HellRunner Jan 2014
Hell Down South 4th Jan
Having personally ticked off 2 Tough Mudders, 1 Back To The Trenches, 1 Battlezone, 1 Men’s Health Survival of the Fittest 10k, and 1 Zombie Survival Race in 2013 (my team-mates having completed several more events), I should perhaps have been feeling a little more confident than I was. There was however one problem.
I dislike running. With good reason, I’m not very good at it. And Hellrunner is a runner’s event. There are no walls to scale, no monkey bars to swing from, no cargo nets to scramble across and no fire pits to leap over. Nothing to break the grind and pain of mile after mile of relentless, muddy, hilly, wet terrain.
Jon and Dal have no such issues. Dal is an overly modest and gifted distance runner. No matter how fast we go or how far into a run we are she always smiles and manages to exalt a loud and cheery “Good morning” to passing ramblers, dog-walkers etc. I don’t smile when I run. It’s a waste of energy. I would scowl but even that is too much effort.
Jon is a machine. With a beard.
There were however other problems. I was still trying to shake off a chesty cough that I’d had for 5/6 weeks and Dal had picked up a nasty cold just before Christmas. Such human concerns are not for Jon (Superbeard). A quick trim of the ‘tache and an oil change and he was ready to go.
The weather leading up to Hell Runner was suitably hellish. Cold, wet and windy. Previously, weather wise, our luck had always held out as we were always blessed with warm, sunny weather. As we neared Longmoor Camp from the A3, the rain beat down harder and harder. However, we got there in good time and the parking was well marshalled. We pulled up, drew lots as to who was going to make a dash for the port-a-loos first (I won), had the obligatory lost-car-keys-panic and then off to the start line.
The rain stopped and the temperature was a reported 7 degrees. Our meteorological luck was holding. The first quarter mile passed in deceptively easy fashion with the race chip recording vans beeping in our ears. A quick left turn and the race was on in earnest. Well, I say race. I had no intention of racing. People enter these events for, I imagine, varying reasons. One of these being the target of posting as fast a time as possible. Not me. Like I say, I’m not a very good runner. Stephen Hawking with a flat battery can move quicker than I can. However, the terrain and the race in general suited me. What I thought was going to be a long, monotonous slog turned out to be an interesting and varied challenge. The course twisted and turned and ploughing through the mud and puddles never got boring. Because the ground underfoot was so treacherous it was difficult and unwise to thump along at too quick a pace anyway. The puddles were particularly deceptive. Some were just that, puddles. Ankle deep and just the thing to cool hot feet. Others were knee deep, some coming up to mid-thigh (depending on how tall you were of course). They all looked the same though, so you had to exercise a little caution. Although there were no man-made obstacles the terrain itself was obstacle enough and the organisers had done a brilliant job of designing a course that worked not just the legs and lungs, but the upper body and the mind as well. The hills very quickly made an appearance and rather mischievously hung around for the rest of the race. Unlike the Welsh Tough Mudder hills, these were tailored to my liking. In Wales, the hills were long and leg and moral sapping, sometimes just plodding uphill for up to 10 minutes at a time. Here, they were very steep and slippery, but I found that with a deep breath and the mental equivalent of spitting on your hands and hoisting up your trousers they could be sprinted up in about 30 seconds leaving me breathless but somewhat exhilarated at the top. Getting back down though was another matter entirely.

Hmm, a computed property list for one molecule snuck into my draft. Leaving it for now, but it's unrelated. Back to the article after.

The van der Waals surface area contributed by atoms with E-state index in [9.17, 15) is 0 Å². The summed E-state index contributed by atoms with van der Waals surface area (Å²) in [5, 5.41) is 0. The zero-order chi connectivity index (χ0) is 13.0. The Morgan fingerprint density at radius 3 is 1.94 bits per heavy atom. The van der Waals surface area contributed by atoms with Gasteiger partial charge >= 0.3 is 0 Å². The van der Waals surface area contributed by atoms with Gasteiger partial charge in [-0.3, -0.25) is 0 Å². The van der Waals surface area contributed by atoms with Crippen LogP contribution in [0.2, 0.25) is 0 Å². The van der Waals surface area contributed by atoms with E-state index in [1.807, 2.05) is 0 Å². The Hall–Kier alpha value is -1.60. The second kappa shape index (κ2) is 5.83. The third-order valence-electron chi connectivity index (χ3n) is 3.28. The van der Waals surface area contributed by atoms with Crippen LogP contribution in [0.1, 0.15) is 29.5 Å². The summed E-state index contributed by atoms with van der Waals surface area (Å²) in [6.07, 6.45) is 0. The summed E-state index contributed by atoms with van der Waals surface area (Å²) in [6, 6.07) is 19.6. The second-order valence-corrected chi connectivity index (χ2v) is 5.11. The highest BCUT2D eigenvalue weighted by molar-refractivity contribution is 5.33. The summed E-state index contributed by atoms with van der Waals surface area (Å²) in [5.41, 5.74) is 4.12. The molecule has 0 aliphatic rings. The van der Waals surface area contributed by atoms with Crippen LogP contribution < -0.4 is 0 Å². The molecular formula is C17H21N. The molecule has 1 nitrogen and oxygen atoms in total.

Now you might occasionally get a slightly egotistical 47 year old bounding up the hills, but going down required a much more mature approach. Descending was challenging and the runners seemed to be aware of this and realised that this was no time for egos and care was taken on each descent. This created welcome (to me anyway) bottlenecks at the top of each hill.
At halfway there was a water station and this was where Superbeard gave it the berries and took off. Me and Dal carried on at our own pace. The second half of the course I assumed would hold no further surprises as far as the terrain was concerned. More hills, more mud and a few more water obstacles. There was however the small matter of The Bog of Doom to negotiate. I wasn’t overly concerned. I had done a couple of Arctic Enemas without too much drama. I mean, really. How bad could it be?